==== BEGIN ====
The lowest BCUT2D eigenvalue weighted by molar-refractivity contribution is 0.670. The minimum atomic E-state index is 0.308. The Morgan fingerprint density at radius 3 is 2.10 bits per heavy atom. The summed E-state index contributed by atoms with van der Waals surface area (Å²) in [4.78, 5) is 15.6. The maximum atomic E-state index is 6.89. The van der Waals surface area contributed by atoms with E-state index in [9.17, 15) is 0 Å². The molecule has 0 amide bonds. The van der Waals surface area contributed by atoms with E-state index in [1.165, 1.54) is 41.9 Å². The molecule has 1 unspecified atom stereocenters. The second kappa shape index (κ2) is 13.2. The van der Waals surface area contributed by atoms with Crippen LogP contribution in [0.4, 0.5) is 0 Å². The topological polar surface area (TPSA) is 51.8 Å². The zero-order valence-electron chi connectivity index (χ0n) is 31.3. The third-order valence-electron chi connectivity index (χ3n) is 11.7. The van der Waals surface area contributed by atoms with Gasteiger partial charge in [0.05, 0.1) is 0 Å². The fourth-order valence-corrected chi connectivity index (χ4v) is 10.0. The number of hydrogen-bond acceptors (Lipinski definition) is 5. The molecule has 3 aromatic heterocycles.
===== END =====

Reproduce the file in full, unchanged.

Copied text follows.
The lowest BCUT2D eigenvalue weighted by molar-refractivity contribution is 0.670. The minimum atomic E-state index is 0.308. The Morgan fingerprint density at radius 3 is 2.10 bits per heavy atom. The summed E-state index contributed by atoms with van der Waals surface area (Å²) in [4.78, 5) is 15.6. The maximum atomic E-state index is 6.89. The van der Waals surface area contributed by atoms with E-state index in [9.17, 15) is 0 Å². The molecule has 0 amide bonds. The van der Waals surface area contributed by atoms with E-state index in [1.165, 1.54) is 41.9 Å². The molecule has 1 unspecified atom stereocenters. The second kappa shape index (κ2) is 13.2. The van der Waals surface area contributed by atoms with Crippen LogP contribution in [0.4, 0.5) is 0 Å². The topological polar surface area (TPSA) is 51.8 Å². The zero-order valence-electron chi connectivity index (χ0n) is 31.3. The third-order valence-electron chi connectivity index (χ3n) is 11.7. The van der Waals surface area contributed by atoms with Gasteiger partial charge in [0.05, 0.1) is 0 Å². The fourth-order valence-corrected chi connectivity index (χ4v) is 10.0. The number of hydrogen-bond acceptors (Lipinski definition) is 5. The molecule has 3 aromatic heterocycles.